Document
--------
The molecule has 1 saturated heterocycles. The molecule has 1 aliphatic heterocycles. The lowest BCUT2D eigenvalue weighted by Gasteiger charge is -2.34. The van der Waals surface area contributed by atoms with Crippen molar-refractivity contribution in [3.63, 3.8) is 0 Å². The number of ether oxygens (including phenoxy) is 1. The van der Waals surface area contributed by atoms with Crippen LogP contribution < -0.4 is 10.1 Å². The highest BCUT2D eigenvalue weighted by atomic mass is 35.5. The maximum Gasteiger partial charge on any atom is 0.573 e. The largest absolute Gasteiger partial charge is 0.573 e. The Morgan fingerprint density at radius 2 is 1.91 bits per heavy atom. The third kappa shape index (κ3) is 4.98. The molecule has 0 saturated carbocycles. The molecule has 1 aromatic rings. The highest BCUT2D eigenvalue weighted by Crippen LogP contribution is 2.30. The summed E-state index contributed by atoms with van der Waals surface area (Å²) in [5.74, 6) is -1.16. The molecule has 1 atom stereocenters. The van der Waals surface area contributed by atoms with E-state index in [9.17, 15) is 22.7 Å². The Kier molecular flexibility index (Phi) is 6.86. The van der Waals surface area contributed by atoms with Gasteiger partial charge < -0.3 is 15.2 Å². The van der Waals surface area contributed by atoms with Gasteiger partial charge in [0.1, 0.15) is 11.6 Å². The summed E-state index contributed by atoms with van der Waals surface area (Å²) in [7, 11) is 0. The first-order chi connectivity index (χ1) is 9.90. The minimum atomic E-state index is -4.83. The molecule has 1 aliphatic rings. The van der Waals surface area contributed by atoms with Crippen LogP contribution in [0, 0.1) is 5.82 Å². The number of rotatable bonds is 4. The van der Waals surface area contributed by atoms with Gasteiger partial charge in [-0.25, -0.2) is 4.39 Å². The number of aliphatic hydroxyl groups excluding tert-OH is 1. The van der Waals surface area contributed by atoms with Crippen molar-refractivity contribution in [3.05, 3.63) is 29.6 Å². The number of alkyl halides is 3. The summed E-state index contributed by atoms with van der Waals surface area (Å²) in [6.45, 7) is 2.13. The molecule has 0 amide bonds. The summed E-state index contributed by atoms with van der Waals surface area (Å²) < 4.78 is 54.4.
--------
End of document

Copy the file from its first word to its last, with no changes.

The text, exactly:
The molecule has 1 saturated heterocycles. The molecule has 1 aliphatic heterocycles. The lowest BCUT2D eigenvalue weighted by Gasteiger charge is -2.34. The van der Waals surface area contributed by atoms with Crippen molar-refractivity contribution in [3.63, 3.8) is 0 Å². The number of ether oxygens (including phenoxy) is 1. The van der Waals surface area contributed by atoms with Crippen LogP contribution < -0.4 is 10.1 Å². The highest BCUT2D eigenvalue weighted by atomic mass is 35.5. The maximum Gasteiger partial charge on any atom is 0.573 e. The largest absolute Gasteiger partial charge is 0.573 e. The Morgan fingerprint density at radius 2 is 1.91 bits per heavy atom. The third kappa shape index (κ3) is 4.98. The molecule has 0 saturated carbocycles. The molecule has 1 aromatic rings. The highest BCUT2D eigenvalue weighted by Crippen LogP contribution is 2.30. The summed E-state index contributed by atoms with van der Waals surface area (Å²) in [5.74, 6) is -1.16. The molecule has 1 atom stereocenters. The van der Waals surface area contributed by atoms with E-state index in [9.17, 15) is 22.7 Å². The Kier molecular flexibility index (Phi) is 6.86. The van der Waals surface area contributed by atoms with Gasteiger partial charge < -0.3 is 15.2 Å². The van der Waals surface area contributed by atoms with Gasteiger partial charge in [0.1, 0.15) is 11.6 Å². The summed E-state index contributed by atoms with van der Waals surface area (Å²) in [7, 11) is 0. The first-order chi connectivity index (χ1) is 9.90. The minimum atomic E-state index is -4.83. The molecule has 1 aliphatic rings. The van der Waals surface area contributed by atoms with Crippen LogP contribution in [0, 0.1) is 5.82 Å². The number of rotatable bonds is 4. The van der Waals surface area contributed by atoms with Gasteiger partial charge in [-0.25, -0.2) is 4.39 Å². The number of aliphatic hydroxyl groups excluding tert-OH is 1. The van der Waals surface area contributed by atoms with Crippen molar-refractivity contribution in [3.05, 3.63) is 29.6 Å². The number of alkyl halides is 3. The summed E-state index contributed by atoms with van der Waals surface area (Å²) in [6.45, 7) is 2.13. The molecule has 0 amide bonds. The summed E-state index contributed by atoms with van der Waals surface area (Å²) < 4.78 is 54.4.